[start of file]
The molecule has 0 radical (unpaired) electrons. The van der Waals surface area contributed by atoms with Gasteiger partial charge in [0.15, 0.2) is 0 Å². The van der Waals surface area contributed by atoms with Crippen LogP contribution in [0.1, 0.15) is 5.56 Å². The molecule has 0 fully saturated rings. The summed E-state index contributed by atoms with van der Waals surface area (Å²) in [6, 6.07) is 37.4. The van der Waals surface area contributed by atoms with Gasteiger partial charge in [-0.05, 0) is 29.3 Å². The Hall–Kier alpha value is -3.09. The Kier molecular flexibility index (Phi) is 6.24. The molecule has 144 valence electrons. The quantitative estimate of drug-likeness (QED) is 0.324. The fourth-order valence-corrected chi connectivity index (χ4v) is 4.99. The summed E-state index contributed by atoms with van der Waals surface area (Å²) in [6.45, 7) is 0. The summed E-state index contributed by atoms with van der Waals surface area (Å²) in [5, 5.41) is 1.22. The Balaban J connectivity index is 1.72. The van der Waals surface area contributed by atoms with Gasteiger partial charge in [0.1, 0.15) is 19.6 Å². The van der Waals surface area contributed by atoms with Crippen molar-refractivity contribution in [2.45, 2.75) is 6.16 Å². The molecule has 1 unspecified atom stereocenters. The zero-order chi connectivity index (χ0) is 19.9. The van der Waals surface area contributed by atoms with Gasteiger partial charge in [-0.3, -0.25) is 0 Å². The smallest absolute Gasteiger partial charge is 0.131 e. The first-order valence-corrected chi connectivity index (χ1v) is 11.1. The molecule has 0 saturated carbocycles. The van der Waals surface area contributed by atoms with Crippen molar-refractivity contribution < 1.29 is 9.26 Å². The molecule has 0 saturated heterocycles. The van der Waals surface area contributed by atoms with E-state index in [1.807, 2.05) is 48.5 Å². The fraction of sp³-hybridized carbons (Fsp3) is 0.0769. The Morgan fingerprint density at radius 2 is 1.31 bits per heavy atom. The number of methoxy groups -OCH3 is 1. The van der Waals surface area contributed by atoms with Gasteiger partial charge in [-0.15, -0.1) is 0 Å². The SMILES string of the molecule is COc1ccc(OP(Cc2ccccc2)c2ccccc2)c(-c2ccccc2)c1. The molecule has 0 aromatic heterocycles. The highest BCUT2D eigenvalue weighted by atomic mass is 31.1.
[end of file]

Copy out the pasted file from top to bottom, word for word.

The molecule has 0 radical (unpaired) electrons. The van der Waals surface area contributed by atoms with Gasteiger partial charge in [0.15, 0.2) is 0 Å². The van der Waals surface area contributed by atoms with Crippen LogP contribution in [0.1, 0.15) is 5.56 Å². The molecule has 0 fully saturated rings. The summed E-state index contributed by atoms with van der Waals surface area (Å²) in [6, 6.07) is 37.4. The van der Waals surface area contributed by atoms with Gasteiger partial charge in [-0.05, 0) is 29.3 Å². The Hall–Kier alpha value is -3.09. The Kier molecular flexibility index (Phi) is 6.24. The molecule has 144 valence electrons. The quantitative estimate of drug-likeness (QED) is 0.324. The fourth-order valence-corrected chi connectivity index (χ4v) is 4.99. The summed E-state index contributed by atoms with van der Waals surface area (Å²) in [6.45, 7) is 0. The summed E-state index contributed by atoms with van der Waals surface area (Å²) in [5, 5.41) is 1.22. The Balaban J connectivity index is 1.72. The van der Waals surface area contributed by atoms with Gasteiger partial charge in [0.1, 0.15) is 19.6 Å². The van der Waals surface area contributed by atoms with Crippen molar-refractivity contribution in [2.45, 2.75) is 6.16 Å². The molecule has 1 unspecified atom stereocenters. The zero-order chi connectivity index (χ0) is 19.9. The van der Waals surface area contributed by atoms with Gasteiger partial charge in [-0.3, -0.25) is 0 Å². The smallest absolute Gasteiger partial charge is 0.131 e. The first-order valence-corrected chi connectivity index (χ1v) is 11.1. The molecule has 0 saturated carbocycles. The van der Waals surface area contributed by atoms with Crippen molar-refractivity contribution < 1.29 is 9.26 Å². The molecule has 0 saturated heterocycles. The van der Waals surface area contributed by atoms with E-state index in [1.807, 2.05) is 48.5 Å². The fraction of sp³-hybridized carbons (Fsp3) is 0.0769. The Morgan fingerprint density at radius 2 is 1.31 bits per heavy atom. The number of methoxy groups -OCH3 is 1. The van der Waals surface area contributed by atoms with Gasteiger partial charge in [-0.15, -0.1) is 0 Å². The SMILES string of the molecule is COc1ccc(OP(Cc2ccccc2)c2ccccc2)c(-c2ccccc2)c1. The molecule has 0 aromatic heterocycles. The highest BCUT2D eigenvalue weighted by atomic mass is 31.1.